Pathophysiology, assessment and treatment of psoriatic dactylitis

Dennis McGonagle*, Ai Lyn Tan, Abdulla Watad, Philip Helliwell

*Corresponding author for this work

Research output: Contribution to journalReview articlepeer-review

Abstract

Dactylitis is diffuse swelling of the digits that is usually related to an underlying inflammatory or infiltrative disorder. Psoriatic arthritis (PsA) is the most common severe disease thought to cause dactylitis. Our understanding of the pathogenesis of PsA-related dactylitis comes from experimental animal models of PsA-like disease, as well as advances in imaging and other clinical studies. Clinical trials in PsA have increasingly included dactylitis as an important secondary outcome measure. These studies indicate that cytokines drive multi-locus microanatomical pan-digital pathology. Given the importance of pro-inflammatory cytokines, the pathogenesis of dactylitis is best understood as an initial aberrant innate immune response to biomechanical stress or injury, with subsequent adaptive immune mechanisms amplifying the dactylitis inflammatory response. Regarding the treatment of dactylitis, no studies have been conducted using dactylitis as the primary outcome measure, and the current knowledge comes from analysis of dactylitis as a secondary outcome measure.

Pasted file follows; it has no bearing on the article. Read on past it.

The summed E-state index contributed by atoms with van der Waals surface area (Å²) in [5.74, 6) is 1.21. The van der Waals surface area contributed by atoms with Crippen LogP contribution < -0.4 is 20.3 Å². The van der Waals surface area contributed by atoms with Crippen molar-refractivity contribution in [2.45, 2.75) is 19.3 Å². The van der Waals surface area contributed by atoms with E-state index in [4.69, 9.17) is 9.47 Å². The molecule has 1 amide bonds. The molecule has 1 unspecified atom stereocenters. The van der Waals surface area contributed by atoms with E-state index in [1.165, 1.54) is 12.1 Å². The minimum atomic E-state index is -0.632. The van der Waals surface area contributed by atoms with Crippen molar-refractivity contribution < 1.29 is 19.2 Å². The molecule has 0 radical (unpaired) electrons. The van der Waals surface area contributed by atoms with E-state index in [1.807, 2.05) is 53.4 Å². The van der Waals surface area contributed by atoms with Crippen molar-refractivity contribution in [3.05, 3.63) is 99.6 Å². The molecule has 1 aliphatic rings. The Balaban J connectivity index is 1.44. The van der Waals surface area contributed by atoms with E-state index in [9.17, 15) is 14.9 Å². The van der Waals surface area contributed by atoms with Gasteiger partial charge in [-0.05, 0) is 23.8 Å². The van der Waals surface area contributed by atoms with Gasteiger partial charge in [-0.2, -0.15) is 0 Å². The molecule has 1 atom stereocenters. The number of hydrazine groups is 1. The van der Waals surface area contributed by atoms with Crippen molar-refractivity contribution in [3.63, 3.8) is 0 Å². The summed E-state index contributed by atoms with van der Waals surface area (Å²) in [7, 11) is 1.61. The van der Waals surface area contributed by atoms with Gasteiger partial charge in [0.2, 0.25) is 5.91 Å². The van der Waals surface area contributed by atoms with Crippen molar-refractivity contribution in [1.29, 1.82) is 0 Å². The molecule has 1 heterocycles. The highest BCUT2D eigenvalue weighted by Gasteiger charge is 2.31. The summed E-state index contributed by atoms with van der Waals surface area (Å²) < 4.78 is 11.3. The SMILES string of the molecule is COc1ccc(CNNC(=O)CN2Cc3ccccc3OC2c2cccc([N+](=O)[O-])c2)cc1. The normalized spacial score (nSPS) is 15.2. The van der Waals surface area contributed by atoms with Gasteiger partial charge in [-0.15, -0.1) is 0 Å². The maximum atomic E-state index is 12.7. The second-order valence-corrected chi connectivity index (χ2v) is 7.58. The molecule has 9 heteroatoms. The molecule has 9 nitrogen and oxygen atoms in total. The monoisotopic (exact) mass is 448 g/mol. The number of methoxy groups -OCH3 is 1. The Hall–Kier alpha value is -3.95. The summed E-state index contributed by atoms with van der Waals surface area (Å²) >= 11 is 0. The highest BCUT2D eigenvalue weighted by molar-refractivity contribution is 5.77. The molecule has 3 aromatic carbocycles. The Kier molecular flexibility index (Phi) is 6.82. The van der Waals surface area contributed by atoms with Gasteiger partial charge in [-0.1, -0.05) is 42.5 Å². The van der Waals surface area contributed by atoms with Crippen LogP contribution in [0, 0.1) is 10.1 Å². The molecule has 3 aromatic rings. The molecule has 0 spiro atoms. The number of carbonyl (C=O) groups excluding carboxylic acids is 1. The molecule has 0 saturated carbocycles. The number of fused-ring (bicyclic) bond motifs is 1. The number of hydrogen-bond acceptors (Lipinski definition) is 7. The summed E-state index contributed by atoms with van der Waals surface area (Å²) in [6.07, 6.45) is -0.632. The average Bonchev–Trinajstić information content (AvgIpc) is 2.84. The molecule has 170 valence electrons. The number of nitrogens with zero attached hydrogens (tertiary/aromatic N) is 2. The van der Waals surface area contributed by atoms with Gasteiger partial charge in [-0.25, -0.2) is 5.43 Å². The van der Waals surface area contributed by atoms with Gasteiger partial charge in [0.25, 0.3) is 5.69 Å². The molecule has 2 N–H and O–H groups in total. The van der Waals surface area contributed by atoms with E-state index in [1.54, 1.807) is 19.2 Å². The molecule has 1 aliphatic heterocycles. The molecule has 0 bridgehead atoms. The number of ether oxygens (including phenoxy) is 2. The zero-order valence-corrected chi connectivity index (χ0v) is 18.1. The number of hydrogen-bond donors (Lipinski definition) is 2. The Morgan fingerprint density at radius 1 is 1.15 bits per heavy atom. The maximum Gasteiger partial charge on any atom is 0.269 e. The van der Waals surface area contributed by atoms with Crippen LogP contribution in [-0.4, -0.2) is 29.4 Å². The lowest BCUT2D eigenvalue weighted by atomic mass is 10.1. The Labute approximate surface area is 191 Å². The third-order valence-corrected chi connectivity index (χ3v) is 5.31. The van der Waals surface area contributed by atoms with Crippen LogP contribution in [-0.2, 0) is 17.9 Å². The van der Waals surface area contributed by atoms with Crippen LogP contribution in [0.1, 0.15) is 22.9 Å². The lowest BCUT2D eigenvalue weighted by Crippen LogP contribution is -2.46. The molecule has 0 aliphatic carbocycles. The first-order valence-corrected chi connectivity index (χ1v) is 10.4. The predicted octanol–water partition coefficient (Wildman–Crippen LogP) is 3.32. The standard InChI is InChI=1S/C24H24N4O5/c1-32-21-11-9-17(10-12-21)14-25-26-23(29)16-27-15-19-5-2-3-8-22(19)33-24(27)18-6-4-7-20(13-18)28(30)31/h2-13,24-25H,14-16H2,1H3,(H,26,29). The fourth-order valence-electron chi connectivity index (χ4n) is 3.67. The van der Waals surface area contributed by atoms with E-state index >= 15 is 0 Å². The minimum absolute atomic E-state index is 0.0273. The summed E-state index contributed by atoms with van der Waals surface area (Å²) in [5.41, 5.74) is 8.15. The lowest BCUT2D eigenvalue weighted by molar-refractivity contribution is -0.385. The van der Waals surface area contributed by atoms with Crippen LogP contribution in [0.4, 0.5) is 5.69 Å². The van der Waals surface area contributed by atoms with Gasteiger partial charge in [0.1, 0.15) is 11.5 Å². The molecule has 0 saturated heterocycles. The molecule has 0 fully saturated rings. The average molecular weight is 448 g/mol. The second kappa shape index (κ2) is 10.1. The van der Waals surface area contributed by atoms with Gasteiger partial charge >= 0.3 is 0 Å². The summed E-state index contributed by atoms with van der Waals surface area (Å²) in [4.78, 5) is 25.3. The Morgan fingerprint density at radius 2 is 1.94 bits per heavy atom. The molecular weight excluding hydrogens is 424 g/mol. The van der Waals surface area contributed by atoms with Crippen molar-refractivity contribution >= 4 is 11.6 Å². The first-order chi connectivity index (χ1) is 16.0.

Original languageEnglish
Pages (from-to)113-122
Number of pages10
JournalNature reviews. Rheumatology
Volume15
Issue number2
DOIs
StatePublished - 1 Feb 2019

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